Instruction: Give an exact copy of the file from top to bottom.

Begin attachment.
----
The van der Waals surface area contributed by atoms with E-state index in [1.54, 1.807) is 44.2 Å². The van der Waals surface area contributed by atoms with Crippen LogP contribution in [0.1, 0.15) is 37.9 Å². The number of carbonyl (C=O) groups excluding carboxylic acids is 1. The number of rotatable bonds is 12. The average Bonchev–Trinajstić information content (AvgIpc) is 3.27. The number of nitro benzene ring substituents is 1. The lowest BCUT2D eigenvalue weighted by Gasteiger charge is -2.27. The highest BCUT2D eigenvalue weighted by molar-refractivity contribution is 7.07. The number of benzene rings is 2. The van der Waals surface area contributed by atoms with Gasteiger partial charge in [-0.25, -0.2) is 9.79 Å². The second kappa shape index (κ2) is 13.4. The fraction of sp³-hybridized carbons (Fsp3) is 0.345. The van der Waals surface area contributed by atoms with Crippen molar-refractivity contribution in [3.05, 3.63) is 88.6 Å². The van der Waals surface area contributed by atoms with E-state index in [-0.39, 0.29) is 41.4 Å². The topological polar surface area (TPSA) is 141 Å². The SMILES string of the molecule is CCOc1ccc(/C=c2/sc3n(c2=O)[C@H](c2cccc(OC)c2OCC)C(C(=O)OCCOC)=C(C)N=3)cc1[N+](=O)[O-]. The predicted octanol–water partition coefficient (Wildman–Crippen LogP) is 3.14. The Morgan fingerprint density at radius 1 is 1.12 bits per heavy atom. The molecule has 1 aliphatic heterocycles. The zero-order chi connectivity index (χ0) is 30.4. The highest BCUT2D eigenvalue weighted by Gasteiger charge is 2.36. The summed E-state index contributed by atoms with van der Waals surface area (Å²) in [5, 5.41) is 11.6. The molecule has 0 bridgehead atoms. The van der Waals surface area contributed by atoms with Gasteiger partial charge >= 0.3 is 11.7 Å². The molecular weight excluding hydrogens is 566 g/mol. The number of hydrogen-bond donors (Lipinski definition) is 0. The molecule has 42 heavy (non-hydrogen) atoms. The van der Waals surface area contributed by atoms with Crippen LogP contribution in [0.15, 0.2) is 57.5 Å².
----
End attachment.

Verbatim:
The van der Waals surface area contributed by atoms with E-state index in [1.54, 1.807) is 44.2 Å². The van der Waals surface area contributed by atoms with Crippen LogP contribution in [0.1, 0.15) is 37.9 Å². The number of carbonyl (C=O) groups excluding carboxylic acids is 1. The number of rotatable bonds is 12. The average Bonchev–Trinajstić information content (AvgIpc) is 3.27. The number of nitro benzene ring substituents is 1. The lowest BCUT2D eigenvalue weighted by Gasteiger charge is -2.27. The highest BCUT2D eigenvalue weighted by molar-refractivity contribution is 7.07. The number of benzene rings is 2. The van der Waals surface area contributed by atoms with Gasteiger partial charge in [-0.25, -0.2) is 9.79 Å². The second kappa shape index (κ2) is 13.4. The fraction of sp³-hybridized carbons (Fsp3) is 0.345. The van der Waals surface area contributed by atoms with Crippen molar-refractivity contribution in [3.05, 3.63) is 88.6 Å². The van der Waals surface area contributed by atoms with E-state index in [-0.39, 0.29) is 41.4 Å². The topological polar surface area (TPSA) is 141 Å². The SMILES string of the molecule is CCOc1ccc(/C=c2/sc3n(c2=O)[C@H](c2cccc(OC)c2OCC)C(C(=O)OCCOC)=C(C)N=3)cc1[N+](=O)[O-]. The predicted octanol–water partition coefficient (Wildman–Crippen LogP) is 3.14. The Morgan fingerprint density at radius 1 is 1.12 bits per heavy atom. The molecule has 1 aliphatic heterocycles. The zero-order chi connectivity index (χ0) is 30.4. The highest BCUT2D eigenvalue weighted by Gasteiger charge is 2.36. The summed E-state index contributed by atoms with van der Waals surface area (Å²) in [5, 5.41) is 11.6. The molecule has 0 bridgehead atoms. The van der Waals surface area contributed by atoms with Gasteiger partial charge >= 0.3 is 11.7 Å². The molecular weight excluding hydrogens is 566 g/mol. The number of hydrogen-bond donors (Lipinski definition) is 0. The molecule has 42 heavy (non-hydrogen) atoms. The van der Waals surface area contributed by atoms with Crippen LogP contribution in [0.15, 0.2) is 57.5 Å².